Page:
−4 −2 0 2 4 −4 −2 0 2 4
0.6 ν=5 and ξ=1.5 ν=15 and ξ=1.5
Normal 0.4 Normal
Student Student
Skewed Student Skewed Student
0.4
0.2
0.2
−4 −2 0 2 4 −4 −2 0 2 4
ν=5 and ξ=2 ν=15 and ξ=2
Normal Normal
0.50 Student 0.4 Student
Skewed Student Skewed Student
0.25 0.2
−4 −2 0 2 4 −4 −2 0 2 4
MGARCH – p.56/106
SKST
0.26
0.234
0.208
0.182
0.2
0.156
0.13
f(z)
0.104
0.1
0.078
0.052
0.026
−4
−2
−2.5 0
z1
0.0 2
2.5
z2 5.0 4
MGARCH – p.57/106
Contours of SKST
Panel A
2
0.025 0.0
25
25
0
0.055 .05
0.0
0.0
0.0
25
1
0.
0.075 0.0
05
75
0.1 5 0.1
12
00..1 25
0.15 0.
15
75
0
0.1
z2
0.2 0.2
0.2 5
252
0.2
0.175
−1
−2
−4 −3 −2 −1 0 z1 1 2 3 4
MGARCH – p.58/106
Another way to get multivariate distributions
independent univariate densities for each element of :
univariate Student (with their own degrees of
freedom, not the same for each marginal);
univariate skewedStudent (Bauwens
and Laurent, 2005);
GED( ).
MGARCH – p.59/106
SKSTIC
Panel B
2
3 0.023
0.02
3
0.046
2
0.0
0.0
6 46
.04
0.0
0 0 .069
23
0.0
1
0.0
46
69
2
0.09 0.
50 . 0 9
0.11
115 2
.1 3 8
0 61
0.
0.1
13
8
0
z2
0.1 0.200.2707
84 0.18641
0.1
−1
−2
−4 −3 −2 −1 0 z1 1 2 3 4
MGARCH – p.60/106
Asymptotic properties of ML & QML
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Two step estimation of DCC models
function (35) gives:
(37)
where , so that
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Two step estimation of DCC models
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Two step estimation of DCC models
First step: estimate by
argmax
Easy: estimate separate univariate GARCH models if
there is no spillover effects in conditional variances.
Second step: estimate by
argmax
Easy, since many parameters are fixed in this step.
MGARCH – p.64/106
Remarks
adjusted to take account of the first step (see Engle,
2002è and Newey and McFadden, 1994) but this is not
important for VaR forecasts.
MGARCH – p.65/106
Example of Bauwens and Laurent (2005)
.
(0.0021) (0.0033)
0.9846 0.9837 0.9684 0.9689
(0.0047) (0.0037)
0.1050 0.0977 0.0875 0.0724
(0.0257) (0.0242)
0.0786 0.0698 0.0987 0.0983
(0.0263) (0.0253)
0.0667 0.0591 0.0677 0.0353
(0.0276) (0.0238)
7.2858 7.4020 6.1928 6.4896
(0.5335) (0.3960)
Sample size 3113 3066
58.41 895.62
34.58 33.45
Note: For each parameter, the table reports the one step ML estimate and its standard error (in
parantheses). The estimate of the twostep approach is also reported.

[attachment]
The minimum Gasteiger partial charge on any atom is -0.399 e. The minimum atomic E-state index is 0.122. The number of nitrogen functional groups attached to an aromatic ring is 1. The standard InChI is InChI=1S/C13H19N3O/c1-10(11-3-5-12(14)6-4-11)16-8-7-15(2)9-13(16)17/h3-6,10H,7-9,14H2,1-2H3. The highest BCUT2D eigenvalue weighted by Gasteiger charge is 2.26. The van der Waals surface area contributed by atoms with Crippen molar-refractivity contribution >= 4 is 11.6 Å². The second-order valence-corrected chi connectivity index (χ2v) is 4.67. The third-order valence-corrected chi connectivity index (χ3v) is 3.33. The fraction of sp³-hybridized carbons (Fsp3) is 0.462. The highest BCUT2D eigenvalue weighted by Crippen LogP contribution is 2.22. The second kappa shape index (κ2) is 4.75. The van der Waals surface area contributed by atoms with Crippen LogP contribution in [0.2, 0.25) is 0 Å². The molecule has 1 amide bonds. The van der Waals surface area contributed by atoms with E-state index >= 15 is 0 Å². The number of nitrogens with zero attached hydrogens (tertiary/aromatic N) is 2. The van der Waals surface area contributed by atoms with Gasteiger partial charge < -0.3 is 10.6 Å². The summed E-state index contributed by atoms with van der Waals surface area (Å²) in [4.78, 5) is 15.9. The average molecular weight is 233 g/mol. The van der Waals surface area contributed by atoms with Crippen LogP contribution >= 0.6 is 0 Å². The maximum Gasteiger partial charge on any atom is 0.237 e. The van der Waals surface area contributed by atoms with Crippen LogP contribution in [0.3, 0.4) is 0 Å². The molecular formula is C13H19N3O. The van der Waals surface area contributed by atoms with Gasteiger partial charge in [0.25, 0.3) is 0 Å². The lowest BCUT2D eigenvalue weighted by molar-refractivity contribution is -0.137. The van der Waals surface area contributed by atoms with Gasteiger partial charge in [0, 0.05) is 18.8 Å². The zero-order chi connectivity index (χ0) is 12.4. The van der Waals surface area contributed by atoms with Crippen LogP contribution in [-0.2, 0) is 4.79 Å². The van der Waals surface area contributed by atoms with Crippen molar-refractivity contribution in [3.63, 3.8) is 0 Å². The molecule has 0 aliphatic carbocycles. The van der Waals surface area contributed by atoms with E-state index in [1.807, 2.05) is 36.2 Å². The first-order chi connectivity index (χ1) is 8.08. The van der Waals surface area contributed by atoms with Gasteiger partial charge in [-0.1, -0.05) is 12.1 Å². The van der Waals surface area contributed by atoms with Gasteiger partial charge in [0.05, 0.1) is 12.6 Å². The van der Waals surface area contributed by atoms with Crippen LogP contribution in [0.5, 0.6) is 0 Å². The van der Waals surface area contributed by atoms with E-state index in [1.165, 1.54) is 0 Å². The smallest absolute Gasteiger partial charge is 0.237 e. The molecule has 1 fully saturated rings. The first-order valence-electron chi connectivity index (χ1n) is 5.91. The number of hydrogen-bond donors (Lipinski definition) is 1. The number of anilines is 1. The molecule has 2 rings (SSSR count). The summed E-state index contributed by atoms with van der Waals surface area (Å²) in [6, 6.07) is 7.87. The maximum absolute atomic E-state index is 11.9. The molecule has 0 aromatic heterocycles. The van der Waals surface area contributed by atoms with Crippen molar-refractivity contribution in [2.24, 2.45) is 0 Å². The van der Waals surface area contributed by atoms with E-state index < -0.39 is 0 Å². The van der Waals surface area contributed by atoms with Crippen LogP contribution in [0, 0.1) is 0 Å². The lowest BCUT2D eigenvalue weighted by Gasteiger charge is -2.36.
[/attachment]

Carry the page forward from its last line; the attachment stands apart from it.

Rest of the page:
and are respectively and
likelihood ratio statistics for the
hypotheses of constant correlations and symmetry with respect to the Student density.
MGARCH – p.67/106
Variance and correlation targeting
parameters, a number that increases fastly
with .
This constant part, or a function of it, can sometimes be
estimated consistently without doing ML or QML. Then
this consistent estimate can be substituted for the
corresponding parameter matrix in the
(quasi)loglikelihood function, rendering maximization
easier by the reduction in the number of parameters.
These estimators are consistent but not efficient
asymptotically, since some information is sacrificed.
Correlation targeting: a similar argument can be applied
to estimate in (28) and in (32).
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Example of variance targeting
vech E vech
Hence we can write (12) as
vech
A consistent estimator of is
where , with a consistent estimator of
vech
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Diagnostic Checking
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Principles
and the assumptions about (independence and the
selected distribution).
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Principles
MGARCH models,
(38)
where a ‘hat’ denotes an estimated value (by QML). See
Ding and Engle (2001).
Other tests use the residuals standardized to have unit
variance, but still correlated:
(39)
See Tse (2002).
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Principles
univariate tests applied separately to products , to
test the covariance specification,
multivariate tests applied to the vector as a whole.
All this is still in development...
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Univariate tests
statistics on or ,
statistics on or ,
JarqueBera test of marginal normality,
goodnessoffit test (for the marginal density),
...
They are very useful but they don’t tell us anything about the
multivariate aspect of the specification.
MGARCH – p.74/106
Tests of Tse (2002)
regress on a few lags of (and of for spillover
effects), but no constant term;
estimate this by OLS and test for nullity of the regression
coefficients;
the test statistic is a quadratic form in the OLS estimated
coefficient vector, with weighting matrix adapted to take
account that the regressors are actually estimated
residuals (not the inverse of the usual OLS variance
matrix);
regress on a few lags of (no constant